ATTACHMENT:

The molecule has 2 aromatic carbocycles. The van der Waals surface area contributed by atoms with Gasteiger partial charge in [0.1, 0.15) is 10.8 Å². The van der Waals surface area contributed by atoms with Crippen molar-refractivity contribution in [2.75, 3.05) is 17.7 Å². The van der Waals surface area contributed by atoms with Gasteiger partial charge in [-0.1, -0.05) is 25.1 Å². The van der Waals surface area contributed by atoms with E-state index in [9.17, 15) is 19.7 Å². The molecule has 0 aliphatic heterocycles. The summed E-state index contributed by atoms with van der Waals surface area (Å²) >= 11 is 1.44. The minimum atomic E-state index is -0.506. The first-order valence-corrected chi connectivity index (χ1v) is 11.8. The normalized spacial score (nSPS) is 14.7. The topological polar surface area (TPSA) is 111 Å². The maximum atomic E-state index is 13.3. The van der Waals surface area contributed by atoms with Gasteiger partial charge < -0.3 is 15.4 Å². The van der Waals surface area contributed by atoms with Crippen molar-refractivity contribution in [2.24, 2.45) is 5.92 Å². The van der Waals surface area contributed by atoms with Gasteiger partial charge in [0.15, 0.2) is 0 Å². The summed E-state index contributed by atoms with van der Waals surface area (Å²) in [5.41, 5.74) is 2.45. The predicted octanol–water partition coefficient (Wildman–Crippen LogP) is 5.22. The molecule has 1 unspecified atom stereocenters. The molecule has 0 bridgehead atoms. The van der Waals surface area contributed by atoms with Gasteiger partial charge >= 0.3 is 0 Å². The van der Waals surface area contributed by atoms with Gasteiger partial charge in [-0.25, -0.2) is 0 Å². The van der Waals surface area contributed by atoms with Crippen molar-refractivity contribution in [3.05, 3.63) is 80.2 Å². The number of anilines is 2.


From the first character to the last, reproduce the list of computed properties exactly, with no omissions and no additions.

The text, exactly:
The molecule has 2 aromatic carbocycles. The van der Waals surface area contributed by atoms with Gasteiger partial charge in [0.1, 0.15) is 10.8 Å². The van der Waals surface area contributed by atoms with Crippen molar-refractivity contribution in [2.75, 3.05) is 17.7 Å². The van der Waals surface area contributed by atoms with Gasteiger partial charge in [-0.1, -0.05) is 25.1 Å². The van der Waals surface area contributed by atoms with E-state index in [9.17, 15) is 19.7 Å². The molecule has 0 aliphatic heterocycles. The summed E-state index contributed by atoms with van der Waals surface area (Å²) >= 11 is 1.44. The minimum atomic E-state index is -0.506. The first-order valence-corrected chi connectivity index (χ1v) is 11.8. The normalized spacial score (nSPS) is 14.7. The topological polar surface area (TPSA) is 111 Å². The maximum atomic E-state index is 13.3. The van der Waals surface area contributed by atoms with Gasteiger partial charge < -0.3 is 15.4 Å². The van der Waals surface area contributed by atoms with Crippen molar-refractivity contribution in [2.24, 2.45) is 5.92 Å². The van der Waals surface area contributed by atoms with Gasteiger partial charge in [0.15, 0.2) is 0 Å². The summed E-state index contributed by atoms with van der Waals surface area (Å²) in [5.41, 5.74) is 2.45. The predicted octanol–water partition coefficient (Wildman–Crippen LogP) is 5.22. The molecule has 1 unspecified atom stereocenters. The molecule has 0 bridgehead atoms. The van der Waals surface area contributed by atoms with Gasteiger partial charge >= 0.3 is 0 Å². The van der Waals surface area contributed by atoms with Gasteiger partial charge in [-0.25, -0.2) is 0 Å². The van der Waals surface area contributed by atoms with Crippen molar-refractivity contribution in [3.05, 3.63) is 80.2 Å². The number of anilines is 2.